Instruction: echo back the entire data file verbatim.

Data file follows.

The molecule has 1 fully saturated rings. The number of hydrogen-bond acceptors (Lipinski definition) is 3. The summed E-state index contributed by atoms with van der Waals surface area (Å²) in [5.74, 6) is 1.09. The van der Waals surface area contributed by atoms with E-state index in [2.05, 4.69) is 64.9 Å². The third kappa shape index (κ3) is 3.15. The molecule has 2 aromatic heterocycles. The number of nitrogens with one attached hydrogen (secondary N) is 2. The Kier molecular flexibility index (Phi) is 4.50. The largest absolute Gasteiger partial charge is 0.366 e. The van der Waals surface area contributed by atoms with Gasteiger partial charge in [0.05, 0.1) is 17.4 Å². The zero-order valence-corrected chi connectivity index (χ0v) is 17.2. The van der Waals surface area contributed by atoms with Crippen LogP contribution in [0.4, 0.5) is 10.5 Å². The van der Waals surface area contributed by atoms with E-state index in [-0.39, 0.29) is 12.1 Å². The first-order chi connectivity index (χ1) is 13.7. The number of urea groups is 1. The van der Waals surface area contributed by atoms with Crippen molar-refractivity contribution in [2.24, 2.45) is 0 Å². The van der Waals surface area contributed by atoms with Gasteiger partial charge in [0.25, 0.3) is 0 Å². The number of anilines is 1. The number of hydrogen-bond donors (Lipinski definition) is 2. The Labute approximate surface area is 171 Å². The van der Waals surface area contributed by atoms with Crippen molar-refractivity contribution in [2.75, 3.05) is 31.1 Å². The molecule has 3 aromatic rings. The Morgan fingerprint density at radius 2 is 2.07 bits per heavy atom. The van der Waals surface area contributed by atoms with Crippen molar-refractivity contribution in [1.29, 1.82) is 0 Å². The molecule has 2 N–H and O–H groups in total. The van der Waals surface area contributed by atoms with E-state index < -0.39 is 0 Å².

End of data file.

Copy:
The molecule has 1 fully saturated rings. The number of hydrogen-bond acceptors (Lipinski definition) is 3. The summed E-state index contributed by atoms with van der Waals surface area (Å²) in [5.74, 6) is 1.09. The van der Waals surface area contributed by atoms with E-state index in [2.05, 4.69) is 64.9 Å². The third kappa shape index (κ3) is 3.15. The molecule has 2 aromatic heterocycles. The number of nitrogens with one attached hydrogen (secondary N) is 2. The Kier molecular flexibility index (Phi) is 4.50. The largest absolute Gasteiger partial charge is 0.366 e. The van der Waals surface area contributed by atoms with Gasteiger partial charge in [0.05, 0.1) is 17.4 Å². The zero-order valence-corrected chi connectivity index (χ0v) is 17.2. The van der Waals surface area contributed by atoms with Crippen LogP contribution in [0.4, 0.5) is 10.5 Å². The van der Waals surface area contributed by atoms with E-state index in [-0.39, 0.29) is 12.1 Å². The first-order chi connectivity index (χ1) is 13.7. The number of urea groups is 1. The van der Waals surface area contributed by atoms with Crippen molar-refractivity contribution in [2.24, 2.45) is 0 Å². The van der Waals surface area contributed by atoms with Gasteiger partial charge in [0.25, 0.3) is 0 Å². The number of anilines is 1. The number of hydrogen-bond donors (Lipinski definition) is 2. The Labute approximate surface area is 171 Å². The van der Waals surface area contributed by atoms with Crippen molar-refractivity contribution in [2.75, 3.05) is 31.1 Å². The molecule has 3 aromatic rings. The Morgan fingerprint density at radius 2 is 2.07 bits per heavy atom. The van der Waals surface area contributed by atoms with Crippen molar-refractivity contribution in [1.29, 1.82) is 0 Å². The molecule has 2 N–H and O–H groups in total. The van der Waals surface area contributed by atoms with E-state index < -0.39 is 0 Å².